January 1, 1970

At Chartwell, which he bought in 1922, Winston kept his own stable of polo ponies. This expensive country house in Kent was often the subject of finan­ cial discussions” between Winston and Clemen­ tine, after many of which Winston would go on a well-meant but only briefly kept economy program. In one of these schemes be suggested to Clementine that Chartwell be rented while they were in London, and that all livestock except the two polo ponies, be sold.48 This was around 1926 the polo ponies were still sacred!

Quite a few photographs exist of the mature Chur­ chill engaged in bis favorite sport, always with his right arm strapped  to his side.47   He wipes his brow

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after a chukka at Roehampton (12 March 1921), takes a drink during a break in a Lords vs. Commons match (June 1922). A famous photo shows him playing with the Prince of Wales in 1924. A group picture taken on 18 June 1925 shows Churchill with fellow players Capt. G.R.G. Shaw, Capt. Euan Wallace and Capt. the Hon . P.E. Guest, after Churchill’s Commons team defeated the House of Lords. Winston and Clementine are seen arriving at Hurlingham the same year, to watch the British Army play polo against an American team.

Winston’s last game had the longest gestation of them all. Plans for it began in the autumn of 1926, when Admiral of the Pleet Sir Roger Keyes invited Churchill, who was planning a holiday cruise in the Mediterranean, to inspect the fleet . They were  old friends, having met during polo around 1904, accord­ ing to Keyes’ biographer: in those days young Keyes and his colleagues would drive down to Wembley and play polo on hired ponies from 8 to 9 am. Often, before they finished, a party of young Members of Parliament would arrive to play from 9 to 10 am and it was at Wembley that [Keyes} first made the ac­ quaintance  of  Winston  Churchill.”48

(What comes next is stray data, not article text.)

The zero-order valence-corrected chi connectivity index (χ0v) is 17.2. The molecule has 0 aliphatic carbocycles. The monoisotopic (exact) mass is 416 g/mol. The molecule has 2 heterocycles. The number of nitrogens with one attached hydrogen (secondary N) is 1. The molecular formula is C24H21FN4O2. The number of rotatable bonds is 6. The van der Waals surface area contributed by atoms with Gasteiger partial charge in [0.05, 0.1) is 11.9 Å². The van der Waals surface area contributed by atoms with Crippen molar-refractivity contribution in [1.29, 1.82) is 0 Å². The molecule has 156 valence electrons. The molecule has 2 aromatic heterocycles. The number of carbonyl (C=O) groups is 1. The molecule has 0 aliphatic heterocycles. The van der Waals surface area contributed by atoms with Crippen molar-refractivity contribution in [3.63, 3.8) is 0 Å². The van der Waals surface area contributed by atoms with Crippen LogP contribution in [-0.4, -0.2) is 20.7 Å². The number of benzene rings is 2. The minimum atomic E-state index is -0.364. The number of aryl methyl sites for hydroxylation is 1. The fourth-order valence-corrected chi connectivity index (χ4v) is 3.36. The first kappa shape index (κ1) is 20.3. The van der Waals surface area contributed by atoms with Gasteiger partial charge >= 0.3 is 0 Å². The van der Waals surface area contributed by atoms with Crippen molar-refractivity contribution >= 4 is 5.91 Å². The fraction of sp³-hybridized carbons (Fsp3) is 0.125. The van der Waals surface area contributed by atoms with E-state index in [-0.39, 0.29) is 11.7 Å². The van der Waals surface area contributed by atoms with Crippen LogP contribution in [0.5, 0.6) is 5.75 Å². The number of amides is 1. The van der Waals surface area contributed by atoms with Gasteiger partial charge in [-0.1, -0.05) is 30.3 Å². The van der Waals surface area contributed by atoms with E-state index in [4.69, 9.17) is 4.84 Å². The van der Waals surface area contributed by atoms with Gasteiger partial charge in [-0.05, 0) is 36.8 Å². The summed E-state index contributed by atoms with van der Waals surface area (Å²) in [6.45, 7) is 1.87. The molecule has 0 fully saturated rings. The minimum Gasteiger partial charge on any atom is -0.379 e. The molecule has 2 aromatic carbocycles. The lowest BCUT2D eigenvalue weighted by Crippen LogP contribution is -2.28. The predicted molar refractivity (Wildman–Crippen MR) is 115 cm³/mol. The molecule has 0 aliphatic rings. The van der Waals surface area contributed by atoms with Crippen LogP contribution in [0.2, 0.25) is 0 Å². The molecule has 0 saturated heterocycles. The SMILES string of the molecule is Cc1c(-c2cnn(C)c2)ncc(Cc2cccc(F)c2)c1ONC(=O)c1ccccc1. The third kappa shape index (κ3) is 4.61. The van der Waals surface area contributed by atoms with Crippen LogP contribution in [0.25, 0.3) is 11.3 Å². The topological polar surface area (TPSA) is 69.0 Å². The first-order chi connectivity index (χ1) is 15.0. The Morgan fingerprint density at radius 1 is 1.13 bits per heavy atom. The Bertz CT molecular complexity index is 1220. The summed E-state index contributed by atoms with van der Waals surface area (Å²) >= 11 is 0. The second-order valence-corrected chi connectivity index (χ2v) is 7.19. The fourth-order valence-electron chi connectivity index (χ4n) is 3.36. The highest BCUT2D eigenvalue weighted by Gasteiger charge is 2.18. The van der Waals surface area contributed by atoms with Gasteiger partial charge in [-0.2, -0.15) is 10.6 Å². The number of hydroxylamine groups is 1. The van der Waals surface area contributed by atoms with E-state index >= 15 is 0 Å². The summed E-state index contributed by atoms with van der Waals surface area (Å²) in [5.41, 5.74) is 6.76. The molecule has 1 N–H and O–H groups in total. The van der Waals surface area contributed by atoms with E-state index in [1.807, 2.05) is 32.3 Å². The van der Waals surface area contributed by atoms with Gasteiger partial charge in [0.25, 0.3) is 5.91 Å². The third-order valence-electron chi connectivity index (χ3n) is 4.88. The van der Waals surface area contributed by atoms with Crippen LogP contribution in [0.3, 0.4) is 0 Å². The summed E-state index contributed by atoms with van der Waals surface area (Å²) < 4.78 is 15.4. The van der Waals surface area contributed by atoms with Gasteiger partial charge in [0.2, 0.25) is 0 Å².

Responding to Keyes’ invitation Winston replied on 15 November, “As to Polo, of course I should love to have a game. It is awfully kind of you to offer to mount me. It would have to be a mild one as I have not played all this season. However I will arrange to have a gallop or two beforehand so as to ‘calibrate my tailor muscles [sartorius) Anyhow I will bring a couple of sticks and do my best. If I expire on the ground it will at any rate be a worthy end!’ 9 Taken at a gallop, be must have reasoned, it would be a very good death to die . . .

The enthusiastic Sir Roger replied immediately: Don’t bother to bring polo sticks; you will find all kinds and lengths here. What is your Hurlingham handicap? We’ll get up a four cbucker [sic) match for one day after you’ve had a bit of practice. I expect 4



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